Present but Not Productive

To be more productive, get more sleep

Have you ever gone to work tired and sleep deprived? According to the National Sleep Foundation in the U.S., 38.5% of employees go to work feeling exhausted every day, and employee health assessments indicate that as many as 70% of employees report that they don’t get enough sleep or are often tired at work.

While we may have gone to work tired or have seen colleagues struggle with sleepiness and fatigue, this state is dismissed as simply a consequence of our busy and demanding lives. Some may even promote sleepiness and fatigue as a badge of honour, demonstrating dedication to work.

Insufficient sleep causes reduced energy and an increase in poor judgement and errors. You may be present at work, but you are not productive.

In a society where we dedicate every waking hour to getting things done — paramount to worshiping at the altar of productivity — we deny ourselves the one thing that is fundamental to being productive: sleep.

How can organizations and employees ensure adequate sleep on a daily basis?

1. Increased awareness
It starts with a change of attitude about sleep and why we need it. In our eorts to keep up in a world of never-ending demands, we forgo sleep because we view it as unproductive. But when we sleep, we are physically, mentally and emotionally regenerated. It is this regeneration that gives us energy and makes us able to undertake the tasks of the day. Sucient sleep makes us healthier and more productive.Employers should consider including education about sleep and sleep disorders in wellness programs. Many wellness initiatives focus on weight management, exercise and smoking cessation. Yet sleep is also essential to weight management and our motivation to exercise.

2. Time out from technology
Electronic devices can be “on” 24/7, however the expectation that we will respond to those devices when “on” is unrealistic and unproductive. Consider a technology time-out between 10pm and 6am with all devices turned off or left outside of the bedroom during this time.

3. Flexible scheduling
Employees are diverse in their circadian rhythms and sleep schedules, as well as their family and personal needs. Flexible schedules accommodate employees to better manage these needs and also sleep at physiologically appropriate times. The results are increased concentration on work tasks and higher productivity.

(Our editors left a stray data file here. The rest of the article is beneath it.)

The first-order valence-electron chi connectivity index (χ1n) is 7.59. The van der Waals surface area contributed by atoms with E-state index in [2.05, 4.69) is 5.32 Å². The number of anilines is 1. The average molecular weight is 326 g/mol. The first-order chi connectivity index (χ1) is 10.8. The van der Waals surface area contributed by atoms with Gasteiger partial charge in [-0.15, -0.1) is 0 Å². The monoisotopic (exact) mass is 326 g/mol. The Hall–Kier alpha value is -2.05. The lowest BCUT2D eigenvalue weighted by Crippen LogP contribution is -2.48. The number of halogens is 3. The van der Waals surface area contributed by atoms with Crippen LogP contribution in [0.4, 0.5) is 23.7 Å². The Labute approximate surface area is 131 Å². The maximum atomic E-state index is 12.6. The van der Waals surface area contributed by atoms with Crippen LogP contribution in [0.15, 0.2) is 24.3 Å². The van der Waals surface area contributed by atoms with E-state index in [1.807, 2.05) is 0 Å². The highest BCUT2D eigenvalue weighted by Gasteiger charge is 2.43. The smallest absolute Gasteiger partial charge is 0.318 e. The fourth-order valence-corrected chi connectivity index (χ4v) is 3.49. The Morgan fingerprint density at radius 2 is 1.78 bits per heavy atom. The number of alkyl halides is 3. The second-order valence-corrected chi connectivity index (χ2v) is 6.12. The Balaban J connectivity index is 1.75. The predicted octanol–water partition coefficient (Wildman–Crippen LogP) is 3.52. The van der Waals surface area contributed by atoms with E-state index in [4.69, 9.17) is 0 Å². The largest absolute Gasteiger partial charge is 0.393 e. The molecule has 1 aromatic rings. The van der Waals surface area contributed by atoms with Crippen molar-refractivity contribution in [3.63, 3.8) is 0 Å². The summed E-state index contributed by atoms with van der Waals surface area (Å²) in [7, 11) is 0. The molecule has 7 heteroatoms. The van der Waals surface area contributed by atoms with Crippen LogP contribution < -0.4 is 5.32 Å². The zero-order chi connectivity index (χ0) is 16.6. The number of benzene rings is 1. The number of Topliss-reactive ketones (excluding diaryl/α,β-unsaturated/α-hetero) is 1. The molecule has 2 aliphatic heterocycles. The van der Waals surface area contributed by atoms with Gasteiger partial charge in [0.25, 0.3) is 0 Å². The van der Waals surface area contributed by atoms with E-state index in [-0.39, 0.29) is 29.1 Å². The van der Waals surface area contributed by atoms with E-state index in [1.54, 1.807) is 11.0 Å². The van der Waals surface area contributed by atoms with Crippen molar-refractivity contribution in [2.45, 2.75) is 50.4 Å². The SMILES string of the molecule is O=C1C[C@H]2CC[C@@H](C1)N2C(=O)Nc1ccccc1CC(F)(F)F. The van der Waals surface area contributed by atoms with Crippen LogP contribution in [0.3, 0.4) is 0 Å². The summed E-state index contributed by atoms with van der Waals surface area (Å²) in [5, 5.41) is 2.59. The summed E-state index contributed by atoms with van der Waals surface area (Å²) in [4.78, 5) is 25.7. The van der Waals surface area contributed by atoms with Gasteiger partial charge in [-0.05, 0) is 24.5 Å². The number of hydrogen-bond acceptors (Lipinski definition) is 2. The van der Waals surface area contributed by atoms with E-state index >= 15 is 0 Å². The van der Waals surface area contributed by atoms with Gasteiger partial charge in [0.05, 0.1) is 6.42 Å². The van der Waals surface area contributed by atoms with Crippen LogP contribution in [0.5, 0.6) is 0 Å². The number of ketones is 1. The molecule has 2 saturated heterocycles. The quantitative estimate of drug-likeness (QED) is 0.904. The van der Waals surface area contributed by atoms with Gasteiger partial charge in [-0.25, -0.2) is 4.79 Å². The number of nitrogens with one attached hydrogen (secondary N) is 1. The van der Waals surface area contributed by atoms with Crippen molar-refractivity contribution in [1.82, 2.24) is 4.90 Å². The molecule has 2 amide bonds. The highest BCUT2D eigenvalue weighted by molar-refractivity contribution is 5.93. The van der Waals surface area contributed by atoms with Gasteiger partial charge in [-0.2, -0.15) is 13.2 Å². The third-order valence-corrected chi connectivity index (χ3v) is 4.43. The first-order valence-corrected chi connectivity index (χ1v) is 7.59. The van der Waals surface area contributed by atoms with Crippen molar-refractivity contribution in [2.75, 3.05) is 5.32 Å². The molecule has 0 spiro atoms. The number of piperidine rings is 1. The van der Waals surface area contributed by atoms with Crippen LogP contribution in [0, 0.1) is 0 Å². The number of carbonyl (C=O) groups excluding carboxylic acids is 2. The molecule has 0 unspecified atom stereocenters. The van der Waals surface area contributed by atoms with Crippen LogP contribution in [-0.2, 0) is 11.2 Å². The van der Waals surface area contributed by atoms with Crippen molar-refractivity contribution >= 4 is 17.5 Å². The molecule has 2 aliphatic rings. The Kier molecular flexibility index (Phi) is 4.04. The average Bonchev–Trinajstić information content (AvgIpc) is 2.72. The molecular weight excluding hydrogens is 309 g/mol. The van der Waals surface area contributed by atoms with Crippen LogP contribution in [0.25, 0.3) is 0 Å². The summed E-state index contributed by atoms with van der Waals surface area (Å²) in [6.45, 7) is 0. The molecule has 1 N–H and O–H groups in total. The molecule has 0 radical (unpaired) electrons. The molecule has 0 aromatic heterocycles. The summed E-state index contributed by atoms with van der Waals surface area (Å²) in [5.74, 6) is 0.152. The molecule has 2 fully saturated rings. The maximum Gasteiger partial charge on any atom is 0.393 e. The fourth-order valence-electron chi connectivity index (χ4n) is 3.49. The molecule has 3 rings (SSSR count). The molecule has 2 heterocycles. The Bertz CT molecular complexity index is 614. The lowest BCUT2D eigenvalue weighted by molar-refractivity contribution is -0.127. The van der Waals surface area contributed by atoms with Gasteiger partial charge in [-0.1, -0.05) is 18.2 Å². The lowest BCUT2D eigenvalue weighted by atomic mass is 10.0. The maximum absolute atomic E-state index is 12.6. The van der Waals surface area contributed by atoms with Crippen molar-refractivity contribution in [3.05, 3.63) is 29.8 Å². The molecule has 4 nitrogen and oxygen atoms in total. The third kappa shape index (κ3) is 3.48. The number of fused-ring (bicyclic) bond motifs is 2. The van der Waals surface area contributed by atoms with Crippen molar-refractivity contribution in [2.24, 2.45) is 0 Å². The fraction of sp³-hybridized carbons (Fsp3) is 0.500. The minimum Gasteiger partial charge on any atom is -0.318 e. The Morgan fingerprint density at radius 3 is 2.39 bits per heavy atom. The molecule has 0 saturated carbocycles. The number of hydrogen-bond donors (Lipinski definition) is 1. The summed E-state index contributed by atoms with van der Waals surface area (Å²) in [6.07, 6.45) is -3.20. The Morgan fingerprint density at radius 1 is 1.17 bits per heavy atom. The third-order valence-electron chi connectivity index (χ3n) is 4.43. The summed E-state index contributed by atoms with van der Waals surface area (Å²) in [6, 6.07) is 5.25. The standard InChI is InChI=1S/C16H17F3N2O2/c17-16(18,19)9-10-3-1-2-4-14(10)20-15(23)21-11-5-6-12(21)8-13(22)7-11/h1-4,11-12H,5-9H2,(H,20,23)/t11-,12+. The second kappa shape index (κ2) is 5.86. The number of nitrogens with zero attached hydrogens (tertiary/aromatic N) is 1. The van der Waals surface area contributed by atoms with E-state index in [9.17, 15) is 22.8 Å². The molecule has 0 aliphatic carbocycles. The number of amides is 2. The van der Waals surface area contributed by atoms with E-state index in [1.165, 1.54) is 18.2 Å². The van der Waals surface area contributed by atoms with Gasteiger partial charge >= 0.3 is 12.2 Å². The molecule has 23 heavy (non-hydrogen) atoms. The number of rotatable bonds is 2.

4. Hours of work
Do you really need overtime and extended hours of work? Extended work limits the time employees have for personal and family tasks, which still need to get done. This is a no-win situation for both the organization and the employee.Overtime, extended hours and shift work may be necessary, but managing total work time and schedules to ensure that employees have enough time for their personal and family tasks, as well as sleep, is fundamental to ensuring productivity.

5. Nap time
Consider providing a nap room. Though some employers may object to paying employees to sleep at work, it’s a fact that tired employees are currently being paid to sleepwalk through their work anyway. Organizations like Apple, Nike, Procter & Gamble, HootSuite and Intuit in Canada have learned that nap rooms and napping policies are an investment in productivity and safety.

Tired employees are less productive and have lower levels of engagement. They are sick more often, miss more work, have more accidents and injuries and make more mistakes. Organizations that don’t recognize this pay for it through loss in productivity and diminished performance, as well as absenteeism and costs associated with drug, health and benefit plans.

If you want employees to be present and productive, take action to help them get the sleep they need to unleash their energy for health and performance excellence.

Carolyn Schur helps organizations reduce absenteeism and health costs by promoting sleep, health and well-being. She provides practical tools to reduce sleepiness, stress, conflict and fatigue and unleash energy for health and performance excellence.

Originally published in volume 16 issue 6 of Your Workplace magazine.

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